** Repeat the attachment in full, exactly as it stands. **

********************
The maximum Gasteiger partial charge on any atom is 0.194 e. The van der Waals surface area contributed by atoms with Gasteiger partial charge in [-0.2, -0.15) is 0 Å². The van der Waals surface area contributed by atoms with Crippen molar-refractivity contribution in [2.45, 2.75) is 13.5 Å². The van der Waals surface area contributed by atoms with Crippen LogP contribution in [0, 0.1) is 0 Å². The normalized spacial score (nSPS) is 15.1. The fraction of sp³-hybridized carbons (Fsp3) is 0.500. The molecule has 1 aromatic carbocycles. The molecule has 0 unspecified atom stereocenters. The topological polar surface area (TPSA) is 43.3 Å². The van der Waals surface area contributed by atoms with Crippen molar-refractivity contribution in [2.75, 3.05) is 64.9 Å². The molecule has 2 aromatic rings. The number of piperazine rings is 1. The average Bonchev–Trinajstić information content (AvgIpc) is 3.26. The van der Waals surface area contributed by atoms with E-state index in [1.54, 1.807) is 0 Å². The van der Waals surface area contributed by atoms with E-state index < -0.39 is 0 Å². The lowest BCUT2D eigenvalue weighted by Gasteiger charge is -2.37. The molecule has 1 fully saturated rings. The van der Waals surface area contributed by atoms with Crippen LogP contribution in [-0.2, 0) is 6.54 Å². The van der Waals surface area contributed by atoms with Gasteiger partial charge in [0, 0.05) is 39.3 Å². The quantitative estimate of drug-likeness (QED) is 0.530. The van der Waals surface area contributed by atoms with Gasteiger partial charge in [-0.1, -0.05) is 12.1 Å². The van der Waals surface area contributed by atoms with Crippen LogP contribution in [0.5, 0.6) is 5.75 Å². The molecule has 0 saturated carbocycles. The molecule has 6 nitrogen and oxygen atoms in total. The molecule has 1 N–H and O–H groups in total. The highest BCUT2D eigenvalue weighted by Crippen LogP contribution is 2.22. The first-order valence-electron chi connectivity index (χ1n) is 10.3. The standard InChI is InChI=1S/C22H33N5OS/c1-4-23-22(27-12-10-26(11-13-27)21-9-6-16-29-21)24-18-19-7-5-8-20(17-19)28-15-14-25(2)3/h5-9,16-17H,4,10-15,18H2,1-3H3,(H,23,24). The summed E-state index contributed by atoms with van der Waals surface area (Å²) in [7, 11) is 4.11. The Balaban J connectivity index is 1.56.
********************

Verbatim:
The maximum Gasteiger partial charge on any atom is 0.194 e. The van der Waals surface area contributed by atoms with Gasteiger partial charge in [-0.2, -0.15) is 0 Å². The van der Waals surface area contributed by atoms with Crippen molar-refractivity contribution in [2.45, 2.75) is 13.5 Å². The van der Waals surface area contributed by atoms with Crippen LogP contribution in [0, 0.1) is 0 Å². The normalized spacial score (nSPS) is 15.1. The fraction of sp³-hybridized carbons (Fsp3) is 0.500. The molecule has 1 aromatic carbocycles. The molecule has 0 unspecified atom stereocenters. The topological polar surface area (TPSA) is 43.3 Å². The van der Waals surface area contributed by atoms with Crippen molar-refractivity contribution in [2.75, 3.05) is 64.9 Å². The molecule has 2 aromatic rings. The number of piperazine rings is 1. The average Bonchev–Trinajstić information content (AvgIpc) is 3.26. The van der Waals surface area contributed by atoms with E-state index in [1.54, 1.807) is 0 Å². The van der Waals surface area contributed by atoms with E-state index < -0.39 is 0 Å². The lowest BCUT2D eigenvalue weighted by Gasteiger charge is -2.37. The molecule has 1 fully saturated rings. The van der Waals surface area contributed by atoms with Crippen LogP contribution in [-0.2, 0) is 6.54 Å². The van der Waals surface area contributed by atoms with Gasteiger partial charge in [0, 0.05) is 39.3 Å². The quantitative estimate of drug-likeness (QED) is 0.530. The van der Waals surface area contributed by atoms with Gasteiger partial charge in [-0.1, -0.05) is 12.1 Å². The van der Waals surface area contributed by atoms with Crippen LogP contribution in [0.5, 0.6) is 5.75 Å². The molecule has 0 saturated carbocycles. The molecule has 6 nitrogen and oxygen atoms in total. The molecule has 1 N–H and O–H groups in total. The highest BCUT2D eigenvalue weighted by Crippen LogP contribution is 2.22. The first-order valence-electron chi connectivity index (χ1n) is 10.3. The standard InChI is InChI=1S/C22H33N5OS/c1-4-23-22(27-12-10-26(11-13-27)21-9-6-16-29-21)24-18-19-7-5-8-20(17-19)28-15-14-25(2)3/h5-9,16-17H,4,10-15,18H2,1-3H3,(H,23,24). The summed E-state index contributed by atoms with van der Waals surface area (Å²) in [7, 11) is 4.11. The Balaban J connectivity index is 1.56.